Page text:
Experiments and Observations on Electricity made at Philadelphia in America… To which are added, Letters and Papers on Philosophical Subjects. The Whole corrected, methodized, improved, and now first collected into one Volume, and Illustrated with Copper Plates.

“AMERICA’S FIRST GREAT SCIENTIFIC CONTRIBUTION”: Rare First Complete Edition of Franklin's Experiments and Observations on Electricity, Made at Philadelphia in America

Experiments and Observations on Electricity made at Philadelphia in America… To which are added, Letters and Papers on Philosophical Subjects. The Whole corrected, methodized, improved, and now first collected into one Volume, and Illustrated with Copper Plates.

FRANKLIN, Benjamin.

$40,000.00

Item Number: 116750

London: Printed for David Henry and sold by Francis Newbery, 1769.

First complete edition of “the most important scientific book of 18th-century America” and “America’s first great scientific contribution” (PMM). Octavo, bound in contemporary half calf over marbled boards, morocco spine label. Advertisement & errata leaf inserted following preface. Illustrated with 7 copper-engraved plates, 2 of which are folding. In very good condition. First editions are rare, exceptionally so in a contemporary binding.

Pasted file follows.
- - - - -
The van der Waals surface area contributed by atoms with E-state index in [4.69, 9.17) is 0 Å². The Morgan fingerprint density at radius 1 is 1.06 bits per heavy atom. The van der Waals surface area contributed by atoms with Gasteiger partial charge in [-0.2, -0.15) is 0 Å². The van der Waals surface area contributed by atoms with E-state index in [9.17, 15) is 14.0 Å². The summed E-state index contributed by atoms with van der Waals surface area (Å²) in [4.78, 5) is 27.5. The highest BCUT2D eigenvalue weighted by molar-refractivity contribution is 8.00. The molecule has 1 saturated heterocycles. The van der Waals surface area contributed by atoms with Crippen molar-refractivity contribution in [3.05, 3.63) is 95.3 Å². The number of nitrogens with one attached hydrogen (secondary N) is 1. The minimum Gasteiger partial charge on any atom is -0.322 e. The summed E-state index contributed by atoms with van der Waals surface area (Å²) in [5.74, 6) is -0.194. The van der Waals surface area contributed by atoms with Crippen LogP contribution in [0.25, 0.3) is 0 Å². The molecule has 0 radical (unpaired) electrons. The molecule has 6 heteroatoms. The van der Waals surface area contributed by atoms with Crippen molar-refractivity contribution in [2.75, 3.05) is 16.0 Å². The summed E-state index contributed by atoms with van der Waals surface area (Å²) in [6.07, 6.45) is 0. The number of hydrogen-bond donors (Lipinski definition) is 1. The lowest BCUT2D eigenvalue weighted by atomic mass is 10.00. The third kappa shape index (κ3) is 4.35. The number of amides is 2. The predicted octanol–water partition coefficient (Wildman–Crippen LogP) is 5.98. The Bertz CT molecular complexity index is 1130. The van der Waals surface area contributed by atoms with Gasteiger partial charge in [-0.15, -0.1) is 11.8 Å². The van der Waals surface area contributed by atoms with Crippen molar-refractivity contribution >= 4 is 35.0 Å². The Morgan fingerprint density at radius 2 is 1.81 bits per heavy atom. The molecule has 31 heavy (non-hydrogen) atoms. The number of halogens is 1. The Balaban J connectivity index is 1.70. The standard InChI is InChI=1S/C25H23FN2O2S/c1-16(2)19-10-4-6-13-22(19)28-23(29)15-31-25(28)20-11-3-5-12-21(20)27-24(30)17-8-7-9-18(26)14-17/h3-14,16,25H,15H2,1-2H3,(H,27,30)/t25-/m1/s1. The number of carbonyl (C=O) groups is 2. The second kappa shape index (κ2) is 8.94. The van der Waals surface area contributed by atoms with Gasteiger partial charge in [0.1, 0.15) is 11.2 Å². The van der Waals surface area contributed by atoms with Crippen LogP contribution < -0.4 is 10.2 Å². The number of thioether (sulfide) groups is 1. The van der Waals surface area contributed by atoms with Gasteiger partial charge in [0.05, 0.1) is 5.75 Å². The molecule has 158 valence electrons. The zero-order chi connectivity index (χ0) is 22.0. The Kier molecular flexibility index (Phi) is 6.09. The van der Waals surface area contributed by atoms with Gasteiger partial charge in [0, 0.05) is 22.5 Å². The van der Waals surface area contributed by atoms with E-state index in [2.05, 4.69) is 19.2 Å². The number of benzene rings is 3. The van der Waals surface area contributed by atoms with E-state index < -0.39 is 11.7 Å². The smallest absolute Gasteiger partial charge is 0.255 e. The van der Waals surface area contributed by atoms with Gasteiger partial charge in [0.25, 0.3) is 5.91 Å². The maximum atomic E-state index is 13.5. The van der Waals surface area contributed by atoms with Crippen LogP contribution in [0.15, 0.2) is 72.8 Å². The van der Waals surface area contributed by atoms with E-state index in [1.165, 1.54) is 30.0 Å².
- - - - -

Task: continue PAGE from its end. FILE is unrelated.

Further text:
“Franklin’s most important scientific publication,” Experiments and Observations contains detailed accounts of the founding father’s crucial kite and key experiment, his work with Leiden jars, lightning rods and charged clouds (Norman 830). “The most dramatic result of Franklin’s researches was the proof that lightning is really an electrical phenomenon. Others had made such a suggestion before him— even Newton himself— but it was he who provided the experimental proof” (PMM). “The lightning experiments caused Franklin’s name to become known throughout Europe to the public at large and not merely to men of science. Joseph Priestley, in his History of Electricity, characterized the experimental discovery that the lightning discharge is an electrical phenomenon as ‘the greatest, perhaps, since the time of Isaac Newton… Franklin’s achievement… marked the coming of age of electrical science and the full acceptance of the new field of specialization” (DSB).

Add to cart Ask a Question SHIPPING & GUARANTEE
Do NOT follow this link or you will be banned from the site!